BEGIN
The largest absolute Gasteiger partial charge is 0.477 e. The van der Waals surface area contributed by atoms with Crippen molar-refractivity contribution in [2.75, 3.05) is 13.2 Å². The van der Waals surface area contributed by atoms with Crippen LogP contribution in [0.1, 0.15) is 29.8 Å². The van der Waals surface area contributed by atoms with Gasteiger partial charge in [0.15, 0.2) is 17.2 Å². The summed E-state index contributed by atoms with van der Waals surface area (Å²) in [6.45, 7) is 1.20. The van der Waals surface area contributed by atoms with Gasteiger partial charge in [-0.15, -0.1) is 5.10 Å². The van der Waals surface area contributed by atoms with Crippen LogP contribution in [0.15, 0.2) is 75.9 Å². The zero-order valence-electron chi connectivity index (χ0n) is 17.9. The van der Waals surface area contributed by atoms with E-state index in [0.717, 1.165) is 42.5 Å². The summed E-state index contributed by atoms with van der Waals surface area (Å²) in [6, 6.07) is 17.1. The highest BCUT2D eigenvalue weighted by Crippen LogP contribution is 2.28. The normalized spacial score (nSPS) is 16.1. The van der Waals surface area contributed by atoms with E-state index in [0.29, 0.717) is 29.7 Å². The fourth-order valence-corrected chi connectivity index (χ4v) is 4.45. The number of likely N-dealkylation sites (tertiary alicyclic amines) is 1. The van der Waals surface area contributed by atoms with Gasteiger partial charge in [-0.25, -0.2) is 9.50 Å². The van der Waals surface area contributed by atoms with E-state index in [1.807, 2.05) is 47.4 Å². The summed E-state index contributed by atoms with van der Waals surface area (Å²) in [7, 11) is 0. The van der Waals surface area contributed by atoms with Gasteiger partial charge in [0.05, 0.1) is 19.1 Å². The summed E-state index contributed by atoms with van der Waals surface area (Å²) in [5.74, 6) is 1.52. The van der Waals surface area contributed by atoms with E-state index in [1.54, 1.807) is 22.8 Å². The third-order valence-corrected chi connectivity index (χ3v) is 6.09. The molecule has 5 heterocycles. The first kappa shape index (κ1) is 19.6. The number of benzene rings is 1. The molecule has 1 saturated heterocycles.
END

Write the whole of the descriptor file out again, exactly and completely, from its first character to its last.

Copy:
The largest absolute Gasteiger partial charge is 0.477 e. The van der Waals surface area contributed by atoms with Crippen molar-refractivity contribution in [2.75, 3.05) is 13.2 Å². The van der Waals surface area contributed by atoms with Crippen LogP contribution in [0.1, 0.15) is 29.8 Å². The van der Waals surface area contributed by atoms with Gasteiger partial charge in [0.15, 0.2) is 17.2 Å². The summed E-state index contributed by atoms with van der Waals surface area (Å²) in [6.45, 7) is 1.20. The van der Waals surface area contributed by atoms with Gasteiger partial charge in [-0.15, -0.1) is 5.10 Å². The van der Waals surface area contributed by atoms with Crippen LogP contribution in [0.15, 0.2) is 75.9 Å². The zero-order valence-electron chi connectivity index (χ0n) is 17.9. The van der Waals surface area contributed by atoms with E-state index in [0.717, 1.165) is 42.5 Å². The summed E-state index contributed by atoms with van der Waals surface area (Å²) in [6, 6.07) is 17.1. The highest BCUT2D eigenvalue weighted by Crippen LogP contribution is 2.28. The normalized spacial score (nSPS) is 16.1. The van der Waals surface area contributed by atoms with E-state index in [0.29, 0.717) is 29.7 Å². The fourth-order valence-corrected chi connectivity index (χ4v) is 4.45. The number of likely N-dealkylation sites (tertiary alicyclic amines) is 1. The van der Waals surface area contributed by atoms with Gasteiger partial charge in [-0.25, -0.2) is 9.50 Å². The van der Waals surface area contributed by atoms with E-state index in [1.807, 2.05) is 47.4 Å². The summed E-state index contributed by atoms with van der Waals surface area (Å²) in [7, 11) is 0. The van der Waals surface area contributed by atoms with Gasteiger partial charge in [0.05, 0.1) is 19.1 Å². The summed E-state index contributed by atoms with van der Waals surface area (Å²) in [5.74, 6) is 1.52. The van der Waals surface area contributed by atoms with E-state index in [1.54, 1.807) is 22.8 Å². The third-order valence-corrected chi connectivity index (χ3v) is 6.09. The molecule has 5 heterocycles. The first kappa shape index (κ1) is 19.6. The number of benzene rings is 1. The molecule has 1 saturated heterocycles.